“We cannot be the leading state in agriculture if we do not have strong agricultural leaders.”
This sentiment, expressed by CALS Dean Richard Linton, was one of the drivers of the creation of a new student leadership initiative: “CALS Proud Fall 2017 Student Leaders Training.”
Presented by the CALS Leadership Office, the half-day seminar was offered for the first time in Fall 2017 for students leaders of CALS clubs and organizations
“The focus of this workshop was to provide student leaders with tools they could use to thoughtfully and strategically lead their respective student organizations and clubs,” explains Director of College Leadership Programs Rhonda Sutton. “Session topics focused on definitions for leadership, leadership styles, how to use a mind map to lead their student organization and the importance of philanthropy as a leader.”
Department of biological and agricultural engineering senior Alex Greeson was one of the students to attend the workshop.
“We were lucky enough to send multiple officers to this workshop and we learned a lot about ourselves through the leadership style assessment,” explains Greeson, president of the student chapter of the American Society of Agricultural and Biological Engineers (ASABE).
Greeson attended the seminar with fellow seniors and ASABE officers Lauryn Kabrich and Matthew Parker.
Aside from what was learned from the workshop, CALS offered another incentive; the $1000 Challenge. By showcasing how they applied the leadership skills and lessons from the workshop to improve the clubs they represent, student leaders could be awarded $1000 to further improve their club.
“The goal of that contest was for the leaders from the organizations to show how they had implemented the tools from the half-day workshop to lead their organizations, and to discuss how either they and/or their organizations changed as a result,” notes Sutton, who also ran the seminar.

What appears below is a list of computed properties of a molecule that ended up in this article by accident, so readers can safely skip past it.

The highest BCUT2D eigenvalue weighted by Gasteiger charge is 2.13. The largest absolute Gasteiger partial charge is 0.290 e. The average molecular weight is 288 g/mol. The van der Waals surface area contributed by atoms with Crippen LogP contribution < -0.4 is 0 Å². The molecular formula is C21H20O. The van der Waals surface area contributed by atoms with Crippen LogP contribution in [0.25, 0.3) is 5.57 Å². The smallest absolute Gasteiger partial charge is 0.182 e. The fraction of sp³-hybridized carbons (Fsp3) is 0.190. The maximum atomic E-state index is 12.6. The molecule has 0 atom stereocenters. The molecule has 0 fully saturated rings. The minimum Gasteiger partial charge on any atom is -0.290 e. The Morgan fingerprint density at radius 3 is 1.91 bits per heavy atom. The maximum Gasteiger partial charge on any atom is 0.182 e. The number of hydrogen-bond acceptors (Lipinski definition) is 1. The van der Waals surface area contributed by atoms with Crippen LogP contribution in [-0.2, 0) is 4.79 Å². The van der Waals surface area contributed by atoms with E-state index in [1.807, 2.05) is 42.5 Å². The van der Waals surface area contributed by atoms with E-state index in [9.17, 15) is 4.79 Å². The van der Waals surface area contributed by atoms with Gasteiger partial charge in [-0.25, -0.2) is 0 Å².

Greeson, Kabrich and Parker took what they learned at the conference and shared it with their fellow officers and ASABE members. They set specific goals to increase their involvement and attend networking events to speak with underclassmen who may be interested in BAE and leadership roles in ASABE. They also strove to foster more industry connections, leading to invited speakers such as BAE alum Devon Carroll, vice president of Custom Controls Unlimited and NC State BAE Advisory Board member.
One of the highlights of the semester was ASABE’s partnership with the BAE Department to organize the annual North Carolina ASABE Section Meeting, where professionals and academic speakers gave a day-long continuing education seminar on current topics in biological and agricultural engineering. During and after the meeting, students were given the unique opportunity to network with professionals in an academic setting. Immediately following the section meeting, ASABE hosted its Fall Career Fair, hosting companies from all across the industry.
By setting and exceeding their goals, CALS named ASABE the winner of the $1000 Challenge.
“We’re grateful CALS deemed it worthy of investing in the department and in our club,” notes Kabrich, an Engineering Council representative for ASABE. “We want to place an emphasis on getting underclassmen involved so the club has a good base moving forward.”
Parker, ASABE vice president, says, “As a transfer student, I felt extremely welcome in the department of biological and agricultural engineering and its organizations, and we want others to feel welcome.”
The funds awarded will be used to continue to build the club, hold more invaluable professional development activities, and send ASABE members to conferences and events. One such event is the ASABE Southeast Regional Student Rally that they hope will soon be held in Raleigh.